Published by Taylor Financial Group
Before the Tax Cuts and Job Act (TCJA) went into effect, homeowners in higher-taxed states (like New Jersey) were able to deduct unlimited state and local income taxes and property taxes, reducing their tax burden potentially up to 25%. These State and Local Tax Deductions (SALT) were previously unlimited until the TCJA was introduced, doing away with a major tax break for many property owners. Taxpayers who reside in a high-tax state or who own a second home will certainly feel the burden more than the tax-friendlier states
Your location matters! Those who reside in the “blue” states, such as New Jersey, New York, California and Connecticut, face the highest property taxes and SALT deductions taken by residents there are typically highest as a percentage of income. New Jersey has the highest property tax rate as a percentage of income in the nation, coming in at 2.40% for 2018, according to the New York Times. Many workarounds by each of the affected states have been considered, however, the IRS has warned that “despite these state efforts to circumvent the new statutory limitation on state and local tax deductions, taxpayers should be mindful that federal law controls the proper characterization of payments for federal income tax purposes.” In short, we don’t see these efforts going anywhere.
The SALT limitation disproportionately impacts married couples, particularly those who file jointly. This is because the cap remains at $10,000 per return and not per individual. Those who are married filing separately, must split the allowed deduction between them at $5,000. Despite the financial encumbrance to couples, the TCJA does provide relief to families in the form of lower tax rates, increased standard deduction and expanded tax brackets, as well as a generous child tax credit for families with AGI up to $400,000. Everyone’s situation is different so it really depends on your numbers if you are a winner or not with all of these tax changes.
Given the SALT cap, we think these following 4 strategies can help you:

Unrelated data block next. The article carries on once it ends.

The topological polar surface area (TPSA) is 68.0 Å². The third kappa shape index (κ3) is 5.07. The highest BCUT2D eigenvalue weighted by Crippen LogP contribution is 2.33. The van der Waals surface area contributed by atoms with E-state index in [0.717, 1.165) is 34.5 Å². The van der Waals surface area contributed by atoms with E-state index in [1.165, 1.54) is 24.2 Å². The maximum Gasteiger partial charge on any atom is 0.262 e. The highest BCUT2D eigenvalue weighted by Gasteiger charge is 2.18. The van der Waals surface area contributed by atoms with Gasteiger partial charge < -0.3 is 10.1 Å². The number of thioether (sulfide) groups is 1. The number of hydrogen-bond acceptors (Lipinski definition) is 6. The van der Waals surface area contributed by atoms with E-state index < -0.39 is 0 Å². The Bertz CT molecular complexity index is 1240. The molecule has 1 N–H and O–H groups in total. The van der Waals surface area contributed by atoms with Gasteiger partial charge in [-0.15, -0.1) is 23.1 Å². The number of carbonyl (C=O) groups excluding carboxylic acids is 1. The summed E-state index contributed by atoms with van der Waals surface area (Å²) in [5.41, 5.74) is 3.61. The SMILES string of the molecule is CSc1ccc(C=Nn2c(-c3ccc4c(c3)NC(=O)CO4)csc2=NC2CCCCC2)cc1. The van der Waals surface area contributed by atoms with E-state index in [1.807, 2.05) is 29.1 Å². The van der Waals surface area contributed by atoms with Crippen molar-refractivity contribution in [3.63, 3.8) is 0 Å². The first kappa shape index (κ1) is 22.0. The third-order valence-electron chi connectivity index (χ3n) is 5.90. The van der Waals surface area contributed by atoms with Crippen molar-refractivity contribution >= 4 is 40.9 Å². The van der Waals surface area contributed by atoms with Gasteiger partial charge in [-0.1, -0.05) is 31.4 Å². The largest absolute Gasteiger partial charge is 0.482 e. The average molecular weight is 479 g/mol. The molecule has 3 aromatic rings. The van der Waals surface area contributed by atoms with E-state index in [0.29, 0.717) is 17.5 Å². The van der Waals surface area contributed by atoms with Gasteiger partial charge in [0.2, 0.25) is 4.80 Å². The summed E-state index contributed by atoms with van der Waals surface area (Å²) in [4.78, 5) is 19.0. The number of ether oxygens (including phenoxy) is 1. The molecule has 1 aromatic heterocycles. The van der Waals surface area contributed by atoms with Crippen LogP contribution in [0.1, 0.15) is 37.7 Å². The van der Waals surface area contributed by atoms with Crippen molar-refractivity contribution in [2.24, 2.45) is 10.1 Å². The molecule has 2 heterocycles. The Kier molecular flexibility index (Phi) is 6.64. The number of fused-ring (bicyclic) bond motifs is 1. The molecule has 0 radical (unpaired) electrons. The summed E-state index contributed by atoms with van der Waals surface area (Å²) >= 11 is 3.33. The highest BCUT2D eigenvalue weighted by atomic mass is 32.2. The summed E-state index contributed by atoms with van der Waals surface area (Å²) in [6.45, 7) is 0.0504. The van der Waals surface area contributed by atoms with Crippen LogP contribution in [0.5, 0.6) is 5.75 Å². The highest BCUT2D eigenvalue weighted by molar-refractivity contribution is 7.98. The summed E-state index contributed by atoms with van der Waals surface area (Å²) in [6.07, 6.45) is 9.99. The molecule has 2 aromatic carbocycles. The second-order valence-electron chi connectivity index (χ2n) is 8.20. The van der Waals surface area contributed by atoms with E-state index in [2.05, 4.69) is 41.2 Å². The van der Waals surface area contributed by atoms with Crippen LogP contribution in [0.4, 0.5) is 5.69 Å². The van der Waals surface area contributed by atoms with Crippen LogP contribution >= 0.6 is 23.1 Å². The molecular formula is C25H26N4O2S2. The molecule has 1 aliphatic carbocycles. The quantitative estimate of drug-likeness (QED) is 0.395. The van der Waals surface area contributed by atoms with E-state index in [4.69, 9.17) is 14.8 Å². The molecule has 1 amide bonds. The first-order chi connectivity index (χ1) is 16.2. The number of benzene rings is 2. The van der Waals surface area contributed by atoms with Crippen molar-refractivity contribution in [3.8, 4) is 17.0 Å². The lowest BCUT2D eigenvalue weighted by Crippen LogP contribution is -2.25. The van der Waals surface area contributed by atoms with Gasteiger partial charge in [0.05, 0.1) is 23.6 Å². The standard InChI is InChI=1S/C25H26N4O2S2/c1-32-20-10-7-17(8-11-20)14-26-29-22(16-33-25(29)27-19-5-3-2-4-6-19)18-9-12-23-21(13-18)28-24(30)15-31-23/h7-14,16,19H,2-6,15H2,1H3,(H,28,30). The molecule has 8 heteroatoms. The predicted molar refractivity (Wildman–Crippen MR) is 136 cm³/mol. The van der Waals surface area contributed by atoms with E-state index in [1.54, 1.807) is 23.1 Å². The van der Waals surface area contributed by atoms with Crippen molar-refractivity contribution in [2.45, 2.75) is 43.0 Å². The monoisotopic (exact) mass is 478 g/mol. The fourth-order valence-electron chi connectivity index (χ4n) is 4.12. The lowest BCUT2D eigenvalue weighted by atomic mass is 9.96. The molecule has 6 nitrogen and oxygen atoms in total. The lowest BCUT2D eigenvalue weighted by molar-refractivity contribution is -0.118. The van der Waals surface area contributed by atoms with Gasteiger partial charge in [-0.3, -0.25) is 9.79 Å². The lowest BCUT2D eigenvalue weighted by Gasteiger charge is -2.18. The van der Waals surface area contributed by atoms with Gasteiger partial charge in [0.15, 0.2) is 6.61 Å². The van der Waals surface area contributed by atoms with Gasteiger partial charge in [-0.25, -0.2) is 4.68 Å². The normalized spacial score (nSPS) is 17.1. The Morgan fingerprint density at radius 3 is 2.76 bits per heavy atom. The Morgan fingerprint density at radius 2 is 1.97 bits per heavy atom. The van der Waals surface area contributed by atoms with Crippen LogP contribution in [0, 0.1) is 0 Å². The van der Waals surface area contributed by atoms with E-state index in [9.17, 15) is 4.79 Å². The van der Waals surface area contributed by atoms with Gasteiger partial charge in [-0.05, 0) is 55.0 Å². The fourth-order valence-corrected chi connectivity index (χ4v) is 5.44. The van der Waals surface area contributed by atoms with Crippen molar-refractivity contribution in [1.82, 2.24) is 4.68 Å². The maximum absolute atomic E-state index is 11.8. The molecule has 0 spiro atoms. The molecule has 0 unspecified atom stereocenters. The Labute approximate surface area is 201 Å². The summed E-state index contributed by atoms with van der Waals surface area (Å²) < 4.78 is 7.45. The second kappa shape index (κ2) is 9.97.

Strategy 1: Bunching works! If you cannot take the full SALT deduction, consider bunching (the method that lumps together two years of charitable, medical or other deductions into one single year). You can take the standard deduction one year and itemize the following year, to make up for the lost itemized deductions. This is one of the best ways to maximize your deductions if you are on the border of claiming the standard deduction but still have additional itemized deductions that you would like to claim.
Strategy 2: Consider opening a donor advised fund (DAF) to help you make multiple years’ worth of charitable gifts in one year, while distributing the gifts at a later time. By doing so, you will receive an immediate tax deduction when you fund the account, despite the gifts being allocated to the charities at a later date.
Strategy 3: Qualified charitable distributions (QCDs) are a great option for those age 70 ½ and over. If you own an IRA (or are a beneficiary) over age 70 1/2, a QCD up to $100,000 could be another beneficial way to offset the loss of SALT deductions and to reduce your taxable income.
Strategy 4: Relocating or downsizing may work for some residents who are concerned about the financial toll that the SALT cap creates. This option must be genuine as auditors will go to great lengths to disprove false claims of a new resident state.
Although the new SALT cap is burdensome, through strategic financial planning, bunching of deductions, and creative charitable giving, some of the damage can be alleviated. Contact us to discuss what solutions will work best for your situation.
This piece is designed to provide accurate and authoritative information on the subjects covered. It is not, however, intended to provide specific legal, tax or other professional advice. For specific professional assistance, the services of an appropriate professional should be sought.